APMEX Showcase: King Darius of the Persian Empire
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History has not been kind to King Darius or to the Persian Empire. Around 500 B.C., the Persian Empire, also known as the the Achaemenid Empire, was the largest in the known world, extending from Egypt to northern India and over to Central Asia.
They were explorers and warriors, unafraid to take land and subjugate the peoples they met. To the East, the Lydians, under the leadership of King Croesus, envied the Persian Empire and sought to conquer some of their land. Croesus was well-known as a fierce warrior. He also struck the first Gold coinage that, of course, featured his likeness. Croesus was, at one time, the richest man in the primitive world, having literally thousands of pounds of Gold turned into coins.
Croesus led his army into battle against the Persians. As winter neared, the Lydians withdrew their army but the Persians did not follow suit. Instead they advanced and placed the Lydian capital of Sardis under siege. After two weeks, Sardis fell and was overwhelmed by Persian forces.
The Lydians had been strong allies of the Egyptians and Babylonians. Now the Persian army had to face those forces. However, neither was a match for the growing Persian army. Lead by King Cyrus, the Persian army seemed invincible. But Cyrus died leaving the army in the hands of his ill-equipped son, Cambyses.
Surprisingly, Cambyses continued his father’s success on the battlefield. But shortly after the victory over the Egyptian army at the ancient city of Memphis, King Cambyses died and then Darius assumed control of the Persian army.
Darius ruled Persia from 522 B.C. to 486 B.C. During that time, the Persian Empire was at the height of its power and at its largest geographical size. Darius was a good ruler who cared about his people. He built roads and appointed a system of governors to rule each segment of the Empire.
As the Persian Empire prospered, some of the vanquished tribes revolted against Darius’ rule. Several parts of the Ionian Islands rebelled and it took a four-year war to quell the revolt. Upon Darius’ death, rule of the Persian Empire went to two other kings as well as to relatives such as his son, Darius II, and his cousin, Darius III.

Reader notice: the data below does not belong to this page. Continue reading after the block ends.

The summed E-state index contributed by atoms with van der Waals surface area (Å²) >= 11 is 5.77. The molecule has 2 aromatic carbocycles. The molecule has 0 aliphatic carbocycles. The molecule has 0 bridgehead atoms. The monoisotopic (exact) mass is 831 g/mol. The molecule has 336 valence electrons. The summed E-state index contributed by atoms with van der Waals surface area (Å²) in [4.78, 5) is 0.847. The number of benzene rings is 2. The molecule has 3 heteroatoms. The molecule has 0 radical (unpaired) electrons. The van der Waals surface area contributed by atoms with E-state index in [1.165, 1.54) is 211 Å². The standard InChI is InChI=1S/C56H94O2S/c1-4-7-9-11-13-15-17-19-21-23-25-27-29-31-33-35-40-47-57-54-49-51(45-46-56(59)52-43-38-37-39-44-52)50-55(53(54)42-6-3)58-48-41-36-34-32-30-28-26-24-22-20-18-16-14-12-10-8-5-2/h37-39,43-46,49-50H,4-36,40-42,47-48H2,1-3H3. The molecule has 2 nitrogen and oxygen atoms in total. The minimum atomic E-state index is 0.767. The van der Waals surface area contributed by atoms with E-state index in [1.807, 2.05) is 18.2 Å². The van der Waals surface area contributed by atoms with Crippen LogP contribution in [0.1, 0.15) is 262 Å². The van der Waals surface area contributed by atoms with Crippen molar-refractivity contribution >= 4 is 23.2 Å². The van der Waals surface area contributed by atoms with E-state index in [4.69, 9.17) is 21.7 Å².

Like all empires, they have their apex and they have their lowest point. The Persian Empire ruled for nearly two centuries. But around 330 B.C., the Persian Army was met by Alexander III of Macedon, known as Alexander the Great.
This brilliant Greek general was able to not only defeat Darius III, but he conquered the Persian Empire, though at a great cost to himself and his armies. Alexander the Great had to fight in virtually every province in the Persian Empire, one by one. This process was finally accomplished after a three-year struggle across all the lands conquered by Persia.
As Alexander the Great subjugated the Persian Empire, he gathered as many Gold Persian coins as possible, as tribute and as bounty, and melted them and re-struck them in his own image.
The Gold Persian coins that had been struck for two centuries and spent from Egypt to Asia were called Darics, after King Darius I. The coins were similar in that they always depicted their most illustrious king – Darius I – running, symbolizing swiftly capturing the known world. He was also depicted carrying a bow and arrow as well as a spear, paying homage to the great fighting ability of both the king himself and his successful army. The reverse is simply an incuse punch used during the minting process.
These Daric Gold coins were exchanged for Macedon Gold coins. The Daric coins were gathered, melted and re-struck bearing the head of Alexander the Great. Persian Daric Gold coins are especially scarce for that reason. The conquering Macedons sought to eliminate them from their new empire. The coins that survive today were hidden for centuries and they escaped in very limited numbers.